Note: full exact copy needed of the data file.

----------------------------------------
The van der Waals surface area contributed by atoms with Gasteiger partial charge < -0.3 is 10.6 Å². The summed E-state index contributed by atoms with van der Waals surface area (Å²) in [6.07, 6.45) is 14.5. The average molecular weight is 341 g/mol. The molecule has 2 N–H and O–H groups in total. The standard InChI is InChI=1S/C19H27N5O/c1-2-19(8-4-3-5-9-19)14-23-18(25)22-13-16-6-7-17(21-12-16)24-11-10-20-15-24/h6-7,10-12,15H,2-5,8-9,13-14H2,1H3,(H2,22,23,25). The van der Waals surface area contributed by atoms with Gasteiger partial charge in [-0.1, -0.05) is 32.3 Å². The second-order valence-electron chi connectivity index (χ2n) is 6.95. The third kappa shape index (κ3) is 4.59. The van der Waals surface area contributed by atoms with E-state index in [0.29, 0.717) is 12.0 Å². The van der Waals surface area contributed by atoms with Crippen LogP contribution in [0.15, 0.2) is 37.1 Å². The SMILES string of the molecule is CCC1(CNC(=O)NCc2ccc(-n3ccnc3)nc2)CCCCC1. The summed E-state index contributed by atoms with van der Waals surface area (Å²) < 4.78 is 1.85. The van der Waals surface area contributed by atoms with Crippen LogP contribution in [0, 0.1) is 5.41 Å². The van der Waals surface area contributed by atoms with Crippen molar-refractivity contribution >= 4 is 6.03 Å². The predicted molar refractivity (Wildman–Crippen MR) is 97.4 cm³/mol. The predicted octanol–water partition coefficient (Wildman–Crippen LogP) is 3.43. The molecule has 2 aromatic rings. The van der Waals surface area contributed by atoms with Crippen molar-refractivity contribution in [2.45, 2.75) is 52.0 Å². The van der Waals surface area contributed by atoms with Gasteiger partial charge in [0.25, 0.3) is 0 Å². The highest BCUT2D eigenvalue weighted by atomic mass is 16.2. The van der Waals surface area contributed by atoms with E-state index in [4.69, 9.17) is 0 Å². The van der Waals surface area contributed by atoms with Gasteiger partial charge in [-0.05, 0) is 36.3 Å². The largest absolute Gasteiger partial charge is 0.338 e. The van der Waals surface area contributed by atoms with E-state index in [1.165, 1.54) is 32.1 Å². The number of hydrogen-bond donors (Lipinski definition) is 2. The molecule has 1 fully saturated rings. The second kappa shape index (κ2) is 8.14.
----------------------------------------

The van der Waals surface area contributed by atoms with Gasteiger partial charge < -0.3 is 10.6 Å². The summed E-state index contributed by atoms with van der Waals surface area (Å²) in [6.07, 6.45) is 14.5. The average molecular weight is 341 g/mol. The molecule has 2 N–H and O–H groups in total. The standard InChI is InChI=1S/C19H27N5O/c1-2-19(8-4-3-5-9-19)14-23-18(25)22-13-16-6-7-17(21-12-16)24-11-10-20-15-24/h6-7,10-12,15H,2-5,8-9,13-14H2,1H3,(H2,22,23,25). The van der Waals surface area contributed by atoms with Gasteiger partial charge in [-0.1, -0.05) is 32.3 Å². The second-order valence-electron chi connectivity index (χ2n) is 6.95. The third kappa shape index (κ3) is 4.59. The van der Waals surface area contributed by atoms with E-state index in [0.29, 0.717) is 12.0 Å². The van der Waals surface area contributed by atoms with Crippen LogP contribution in [0.15, 0.2) is 37.1 Å². The SMILES string of the molecule is CCC1(CNC(=O)NCc2ccc(-n3ccnc3)nc2)CCCCC1. The summed E-state index contributed by atoms with van der Waals surface area (Å²) < 4.78 is 1.85. The van der Waals surface area contributed by atoms with Crippen LogP contribution in [0, 0.1) is 5.41 Å². The van der Waals surface area contributed by atoms with Crippen molar-refractivity contribution >= 4 is 6.03 Å². The predicted molar refractivity (Wildman–Crippen MR) is 97.4 cm³/mol. The predicted octanol–water partition coefficient (Wildman–Crippen LogP) is 3.43. The molecule has 2 aromatic rings. The van der Waals surface area contributed by atoms with Crippen molar-refractivity contribution in [2.45, 2.75) is 52.0 Å². The van der Waals surface area contributed by atoms with Gasteiger partial charge in [0.25, 0.3) is 0 Å². The highest BCUT2D eigenvalue weighted by atomic mass is 16.2. The van der Waals surface area contributed by atoms with E-state index in [4.69, 9.17) is 0 Å². The van der Waals surface area contributed by atoms with Gasteiger partial charge in [-0.05, 0) is 36.3 Å². The largest absolute Gasteiger partial charge is 0.338 e. The van der Waals surface area contributed by atoms with E-state index in [1.165, 1.54) is 32.1 Å². The number of hydrogen-bond donors (Lipinski definition) is 2. The molecule has 1 fully saturated rings. The second kappa shape index (κ2) is 8.14.